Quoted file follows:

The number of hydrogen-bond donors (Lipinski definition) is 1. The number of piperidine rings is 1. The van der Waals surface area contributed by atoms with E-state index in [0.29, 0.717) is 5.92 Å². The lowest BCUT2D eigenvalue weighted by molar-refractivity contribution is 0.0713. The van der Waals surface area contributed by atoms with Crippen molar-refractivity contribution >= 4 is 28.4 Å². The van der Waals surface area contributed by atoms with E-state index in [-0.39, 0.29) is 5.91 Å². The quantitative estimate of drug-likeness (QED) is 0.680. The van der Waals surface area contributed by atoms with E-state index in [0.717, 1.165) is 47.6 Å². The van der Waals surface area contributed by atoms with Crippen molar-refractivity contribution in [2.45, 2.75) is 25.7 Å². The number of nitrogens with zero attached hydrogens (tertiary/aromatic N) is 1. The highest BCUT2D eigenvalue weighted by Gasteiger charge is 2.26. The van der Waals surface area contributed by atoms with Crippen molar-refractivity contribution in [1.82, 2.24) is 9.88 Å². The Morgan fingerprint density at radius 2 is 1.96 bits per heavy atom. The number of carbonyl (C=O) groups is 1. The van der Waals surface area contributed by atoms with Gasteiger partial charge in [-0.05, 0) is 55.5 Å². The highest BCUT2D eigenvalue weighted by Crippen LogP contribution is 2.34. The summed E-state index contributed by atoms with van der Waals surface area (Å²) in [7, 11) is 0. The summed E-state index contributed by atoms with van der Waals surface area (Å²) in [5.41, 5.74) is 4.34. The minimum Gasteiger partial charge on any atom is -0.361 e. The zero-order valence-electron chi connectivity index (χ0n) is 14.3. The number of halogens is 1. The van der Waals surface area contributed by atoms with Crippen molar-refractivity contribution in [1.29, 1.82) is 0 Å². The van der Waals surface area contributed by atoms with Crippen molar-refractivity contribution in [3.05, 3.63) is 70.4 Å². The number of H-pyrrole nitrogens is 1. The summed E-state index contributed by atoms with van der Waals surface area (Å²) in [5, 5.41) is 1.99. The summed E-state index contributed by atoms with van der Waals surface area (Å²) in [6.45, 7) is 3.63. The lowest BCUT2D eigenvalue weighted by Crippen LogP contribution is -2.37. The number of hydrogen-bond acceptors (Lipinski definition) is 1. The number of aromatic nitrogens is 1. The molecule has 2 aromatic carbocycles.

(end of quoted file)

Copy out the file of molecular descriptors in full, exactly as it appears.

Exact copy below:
The number of hydrogen-bond donors (Lipinski definition) is 1. The number of piperidine rings is 1. The van der Waals surface area contributed by atoms with E-state index in [0.29, 0.717) is 5.92 Å². The lowest BCUT2D eigenvalue weighted by molar-refractivity contribution is 0.0713. The van der Waals surface area contributed by atoms with Crippen molar-refractivity contribution >= 4 is 28.4 Å². The van der Waals surface area contributed by atoms with E-state index in [-0.39, 0.29) is 5.91 Å². The quantitative estimate of drug-likeness (QED) is 0.680. The van der Waals surface area contributed by atoms with E-state index in [0.717, 1.165) is 47.6 Å². The van der Waals surface area contributed by atoms with Crippen molar-refractivity contribution in [2.45, 2.75) is 25.7 Å². The number of nitrogens with zero attached hydrogens (tertiary/aromatic N) is 1. The highest BCUT2D eigenvalue weighted by Gasteiger charge is 2.26. The van der Waals surface area contributed by atoms with Crippen molar-refractivity contribution in [1.82, 2.24) is 9.88 Å². The Morgan fingerprint density at radius 2 is 1.96 bits per heavy atom. The number of carbonyl (C=O) groups is 1. The van der Waals surface area contributed by atoms with Gasteiger partial charge in [-0.05, 0) is 55.5 Å². The highest BCUT2D eigenvalue weighted by Crippen LogP contribution is 2.34. The summed E-state index contributed by atoms with van der Waals surface area (Å²) in [7, 11) is 0. The summed E-state index contributed by atoms with van der Waals surface area (Å²) in [5.41, 5.74) is 4.34. The minimum Gasteiger partial charge on any atom is -0.361 e. The zero-order valence-electron chi connectivity index (χ0n) is 14.3. The number of halogens is 1. The van der Waals surface area contributed by atoms with Crippen molar-refractivity contribution in [1.29, 1.82) is 0 Å². The van der Waals surface area contributed by atoms with Crippen molar-refractivity contribution in [3.05, 3.63) is 70.4 Å². The number of H-pyrrole nitrogens is 1. The summed E-state index contributed by atoms with van der Waals surface area (Å²) in [5, 5.41) is 1.99. The summed E-state index contributed by atoms with van der Waals surface area (Å²) in [6.45, 7) is 3.63. The lowest BCUT2D eigenvalue weighted by Crippen LogP contribution is -2.37. The number of hydrogen-bond acceptors (Lipinski definition) is 1. The number of aromatic nitrogens is 1. The molecule has 2 aromatic carbocycles.